Sailor Moon Volume Two is a manga with the story and art by Naoko Takeuchi. Kodansha Comics has the North American distribution rights for the manga, and their English adaptation was released in 2011. Sailor Moon is rated “T” for teens age 13 and up.
The main character of Sailor Moon is Usagi Tsukino, a clumsy 14-year-old crybaby girl. After meeting a mysterious black cat named Luna, Usagi discovers that she has been chosen as a guardian. Luna gives Usagi a brooch that has the ability to turn her into an alter ego named Sailor Moon. As a guardian, it’s Usagi’s responsibility to gather allies, defeat enemies, and discover the location of the Princess and the Legendary Silver Crystal.
In the first volume of the series, Usagi found three allies: Sailor Mercury, Sailor Mars, and Sailor Jupiter. Usagi also keeps encountering a high school boy named Mamoru, and as Sailor Moon, she keeps encountering the mysterious Tuxedo Mask. During the second volume, Usagi learns Tuxedo Mask’s true identity, as well as hidden information about their pasts. Usagi and her allies also find another ally, and they all learn the truth about their previous lives in the Moon Kingdom. They also learn about the evil group that is also searching for the Legendary Silver Crystal.
The art style and tropes that Takeuchi utilizes for the Sailor Moon series is very influenced by the style of 1970s shojo manga; this is especially evident in the facial design of Usagi/Sailor Moon, which bears a strong resemblance to Candice “Candy” White Ardlay from the Candy Candy manga series. I personally enjoy this kind of art style in manga, but it can potentially be jarring to younger readers who have more of a familiarity with the styles and tropes of modern shojo manga series.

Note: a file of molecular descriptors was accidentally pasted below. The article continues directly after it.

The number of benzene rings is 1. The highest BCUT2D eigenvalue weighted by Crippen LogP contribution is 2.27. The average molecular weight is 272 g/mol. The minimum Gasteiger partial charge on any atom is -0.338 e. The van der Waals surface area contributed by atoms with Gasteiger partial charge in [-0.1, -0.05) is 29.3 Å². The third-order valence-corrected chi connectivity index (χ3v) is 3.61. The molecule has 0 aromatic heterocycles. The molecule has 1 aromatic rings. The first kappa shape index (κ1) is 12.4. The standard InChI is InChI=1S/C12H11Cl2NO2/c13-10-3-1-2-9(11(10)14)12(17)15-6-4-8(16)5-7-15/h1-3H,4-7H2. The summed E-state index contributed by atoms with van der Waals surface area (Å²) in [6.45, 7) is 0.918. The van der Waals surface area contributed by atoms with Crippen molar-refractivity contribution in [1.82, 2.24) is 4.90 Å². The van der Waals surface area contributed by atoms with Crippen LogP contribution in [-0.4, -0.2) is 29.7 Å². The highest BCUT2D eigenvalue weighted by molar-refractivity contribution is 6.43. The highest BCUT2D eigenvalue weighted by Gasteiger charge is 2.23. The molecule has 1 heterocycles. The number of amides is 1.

One thing I noticed when I saw this volume is the fact that there isn’t any kind of “teaser text” printed on the outside cover on any pages in the front or back of the volume. All I can guess is that Kodansha is thinking that the main audience for the Sailor Moon reissues is made up of people already familiar with the property. Kodansha did include a three-page preview of the next preview; however, it has not been translated into English, so it can make the preview hard to follow.
However, I give Kodansha credit for the translation notes that are included at the back of the volume. William Flanagan, the translator for this manga volume, did a fantastic job of explaining the Japanese meanings of the Japanese concepts that appear in the volume, which would otherwise have held little or no familiarity with American audiences.
I have to admit that I wasn’t into Sailor Moon during the franchise’s heyday in America back in the 1990s; however, I have found the volumes I have read so far to be an interesting read. I would recommend this manga to readers who already have familiarity with Sailor Moon, as well as to manga readers who have an appreciation for shojo manga.